The hottest place in the Universe exists on Earth

The hottest place in the Universe exists here on Earth, like the coldest place in the Universe. Both these extreme temperatures are not natural, they are human-made. The coldest temperature was achieved in the German physicist and professor of physics Wolfgang Ketterle’s laboratory at the Massachusetts Institute of Technology (MIT). The hottest temperature, also recognized by the Guinness Book of World Records, was achieved at CERN’s Large Hadron Collider (LHC).

On 13 August 2012 scientists at CERN’s Large Hadron Collider, Geneva, Switzerland, announced that they had achieved temperatures of over 5 trillion K and perhaps as high as 5.5 trillion K (more than 9.9 trillion °F). The team had been using the ALICE experiment to smash together lead ions at 99% of the speed of light to create a quark-gluon plasma – an exotic state of matter believed to have filled the universe just after the Big Bang.

For a comparison, after a supernova, a newly formed neutron core has an initial temperature of about 100 billion kelvin, 6000 times the temperature of the Sun’s core. The record temperature that achieved at the LHC is around 5000-5500 times hotter than that! Or about 30-33 million times hotter than that of the Sun’s core!

The hottest place in the Universe is on Earth and it is much hotter than a supernova
After a supernova, a newly formed neutron core has an initial temperature of about 100 billion kelvin, 6000 times the temperature of the Sun’s core. The record temperature, that achieved at the LHC, over 5 trillion K and perhaps as high as 5.5 trillion K is around 5000-5500 times hotter than that! Or about 30-33 million times hotter than that of the Sun’s core! During the experiment, the hottest place in the Universe was here on Earth. Image: Artist’s impression of a Type II supernova explosion which involves the destruction of a massive supergiant star. A Type II supernova results from the rapid collapse and violent explosion of a massive star. A star must have at least 8 times, but no more than 40 to 50 times, the mass of the Sun (M☉) to undergo this type of explosion.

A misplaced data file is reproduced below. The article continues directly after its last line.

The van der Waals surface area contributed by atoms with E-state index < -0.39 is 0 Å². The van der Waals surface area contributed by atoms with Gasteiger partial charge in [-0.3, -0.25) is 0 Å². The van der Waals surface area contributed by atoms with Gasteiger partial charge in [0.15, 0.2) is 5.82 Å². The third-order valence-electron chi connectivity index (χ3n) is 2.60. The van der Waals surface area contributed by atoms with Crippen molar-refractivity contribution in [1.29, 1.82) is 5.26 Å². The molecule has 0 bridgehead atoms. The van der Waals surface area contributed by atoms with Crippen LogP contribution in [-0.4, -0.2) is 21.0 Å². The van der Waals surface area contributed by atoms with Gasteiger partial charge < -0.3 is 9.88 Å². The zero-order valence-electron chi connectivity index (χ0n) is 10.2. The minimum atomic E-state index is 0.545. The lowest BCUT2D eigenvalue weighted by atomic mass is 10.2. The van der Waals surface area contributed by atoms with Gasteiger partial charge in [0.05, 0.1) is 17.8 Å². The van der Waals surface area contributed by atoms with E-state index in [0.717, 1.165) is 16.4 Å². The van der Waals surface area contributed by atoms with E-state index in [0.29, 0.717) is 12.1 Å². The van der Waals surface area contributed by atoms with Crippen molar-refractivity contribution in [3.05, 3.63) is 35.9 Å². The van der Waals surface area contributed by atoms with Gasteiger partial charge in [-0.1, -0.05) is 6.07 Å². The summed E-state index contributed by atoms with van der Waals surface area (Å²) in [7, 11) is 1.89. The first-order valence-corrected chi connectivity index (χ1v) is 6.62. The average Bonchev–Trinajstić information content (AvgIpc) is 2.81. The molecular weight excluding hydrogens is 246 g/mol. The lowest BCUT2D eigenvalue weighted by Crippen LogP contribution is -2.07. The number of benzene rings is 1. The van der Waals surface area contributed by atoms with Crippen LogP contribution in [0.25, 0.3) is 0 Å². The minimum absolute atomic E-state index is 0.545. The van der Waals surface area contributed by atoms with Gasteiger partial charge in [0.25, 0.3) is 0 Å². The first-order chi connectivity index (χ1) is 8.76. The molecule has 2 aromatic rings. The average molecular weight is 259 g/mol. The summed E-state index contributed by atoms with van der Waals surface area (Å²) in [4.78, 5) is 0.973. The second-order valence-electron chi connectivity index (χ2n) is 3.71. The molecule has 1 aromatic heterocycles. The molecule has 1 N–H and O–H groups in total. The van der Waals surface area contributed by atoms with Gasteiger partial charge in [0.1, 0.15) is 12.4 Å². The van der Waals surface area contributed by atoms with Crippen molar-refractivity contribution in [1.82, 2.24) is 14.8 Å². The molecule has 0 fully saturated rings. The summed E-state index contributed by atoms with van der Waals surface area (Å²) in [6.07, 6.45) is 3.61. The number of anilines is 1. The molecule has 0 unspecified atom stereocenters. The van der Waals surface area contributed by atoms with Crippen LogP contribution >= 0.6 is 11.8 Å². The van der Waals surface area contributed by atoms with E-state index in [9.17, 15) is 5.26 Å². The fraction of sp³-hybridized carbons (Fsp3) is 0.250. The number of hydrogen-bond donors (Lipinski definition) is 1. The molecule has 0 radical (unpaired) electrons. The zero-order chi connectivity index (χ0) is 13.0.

Can we get hotter than that?

Theoretically, yes. In the Planck temperature scale, 0 is absolute zero, which is taken as −273.15° on the Celsius scale (−459.67° F), 1 is the Planck temperature, and every other temperature is a decimal of it. Contemporary models of physical cosmology postulate that the maximum temperature should be 1.416833(85) x 1032 Kelvin degrees, and at temperatures above it, the laws of physics just cease to exist.

The possible maximum temperature also has a name, the “absolute hot” – a concept has been popularized by the American popular science television series Nova.

Another theory of absolute hot is based on the Hagedorn temperature. It is the temperature in theoretical physics where hadronic matter (i.e. ordinary matter) is no longer stable. For hadrons, the Hagedorn temperature is 2 x 1012 K, which has been reached and exceeded in LHC and RHIC experiments. However, in string theory, a separate Hagedorn temperature can be defined, where strings similarly provide the extra degrees of freedom. But, it is so high (1030K) that no current or foreseeable experiment can reach it.

Sources

Leave a Reply

This site uses Akismet to reduce spam. Learn how your comment data is processed.